An artist with a dedicated mission to focus attention on the extinction crisis, Tom Van Herrewege has developed a distinctive visual language that often combines beautifully drawn images of animals with acts of purposeful destruction. Defacing his work in allusion to the population decline of the depicted species, Van Herrewege challenges us to acknowledge humanity’s impact on the natural world and the resulting plight of the animal kingdom.

The Net Gallery originally arranged to speak to Van Herrewege ahead of his appearance at The Other Art Fair’s March, 2020 edition at London’s Truman Brewery. With the event postponed due to COVID-19, we took the opportunity to explore his art in general, and to ask how the lockdown has affected his practice and plans for the future.

Richard Unwin: Was drawing and painting – particularly the ability to represent animals – something you were good at when your were younger, and did you refine or develop the technical side of your work when you went on to study art at university?

Tom Van Herrewege: I have always drawn animals of interest ever since I was a kid, particularly sharks. Initially at Loughborough, I was exploring loads of different ideas and themes, but soon started bringing animal imagery into my work and my tutors picked up on this and encouraged me to do it more. Whilst doing my masters at Wimbledon, I was encouraged more to focus on my drawings and so this became my thing. I have developed the technical side and ways of working through practise and listening to feedback, both at art school and in the studio after finishing education.

I decided early on that making work about how we understand animals was my subject area to investigate. I couldn’t really see myself making work about other things now as there is so much to explore and the subject continues to fascinate me! In the last few years, my practice has become more and more driven by a focus on promoting conservation of the natural world. This feels right and opens many doors to work with people and organisations too.

RU: When did you first start to make work where you were deliberately defacing or obscuring the image, and did it initially feel strange or difficult to do that to your own work?

TVH: In early 2017 I bought a set of antique cigarette cards depicting animals from an antiques market. My godfather used to collect them for me as a kid and I wanted to do something with them. As I was flicking through them, I realised that many of the individual species were nearly gone and so I thought that somehow they needed updating. So, I began burning away portions of the images. I then began sourcing more and more cigarette cards, pages from old encyclopaedias, bank notes and anything deemed of value depicting animals. I did this in accordance with their ecological status to represent how close to extinction each species is. This became a huge body of work and a process of collecting, researching and then editing that carried on for two years. The finished body of work is titled, Hit List, a comment on humanity’s impact on the natural world, and I have been exhibiting this series in museums and galleries around the UK.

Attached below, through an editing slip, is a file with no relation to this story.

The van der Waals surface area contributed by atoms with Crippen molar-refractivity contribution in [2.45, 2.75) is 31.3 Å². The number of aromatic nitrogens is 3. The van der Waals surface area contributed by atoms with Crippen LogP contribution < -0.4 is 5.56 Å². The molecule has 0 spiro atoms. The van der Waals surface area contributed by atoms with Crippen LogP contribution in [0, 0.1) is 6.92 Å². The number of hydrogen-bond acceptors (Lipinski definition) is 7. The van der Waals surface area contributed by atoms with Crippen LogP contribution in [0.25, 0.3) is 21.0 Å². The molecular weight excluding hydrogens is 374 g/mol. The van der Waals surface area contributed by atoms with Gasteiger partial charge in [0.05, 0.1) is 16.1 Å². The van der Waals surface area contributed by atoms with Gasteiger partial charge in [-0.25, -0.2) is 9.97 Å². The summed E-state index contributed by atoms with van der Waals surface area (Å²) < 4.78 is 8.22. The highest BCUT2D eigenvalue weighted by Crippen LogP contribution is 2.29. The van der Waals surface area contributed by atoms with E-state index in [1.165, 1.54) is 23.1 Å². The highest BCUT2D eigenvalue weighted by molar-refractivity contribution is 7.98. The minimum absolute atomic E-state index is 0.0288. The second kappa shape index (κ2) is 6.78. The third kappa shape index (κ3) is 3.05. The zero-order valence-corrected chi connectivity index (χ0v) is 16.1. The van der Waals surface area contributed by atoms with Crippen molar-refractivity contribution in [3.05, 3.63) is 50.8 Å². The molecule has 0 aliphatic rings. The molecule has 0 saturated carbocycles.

This then led me into making drawings and then erasing them with the same concept. I had been burning other artists’ beautiful images and I wanted to get drawing again so I could do the same with my own work to make a stronger statement. This has also enabled me to focus on some lesser known species that the other materials were not depicting.

So I experimented with different materials, but sanding away and rubbing away drawings on plywood has become my favoured media. 

And yeah, at first it felt really wrong to spend ages on a drawing and then deface it straight away afterwards! Now it feels a bit weird when I don’t!

Hit List Turf cigarettes 36 Zoo animals 1954 2017.

‘Hit List (Turf cigarettes, 36 Zoo animals, 1954)’ 2017, by Tom Van Herrewege.

RU: The history of animal depiction in human art is vast, extending from early cave paintings through to major oil paintings, scientific illustrations and contemporary work. Is there a particular artist or group of artists that have had the biggest influence on you, or a particular resource related to zoological art that has been helpful in your research, and the development of your own style and practice?

TVH: Both cave paintings and zoological artworks of the past have had a big influence on my practice. I actually had a solo show at Creswell Crags Museum (Britain’s only cave art site) just last summer, where I showed the Hit List project. Cave art was about summoning/wishing animals into the world out of hunger and worship. The Hit List series sadly shows the reality of where some of these species stand now, so showing the series at the museum was my way of commenting on that.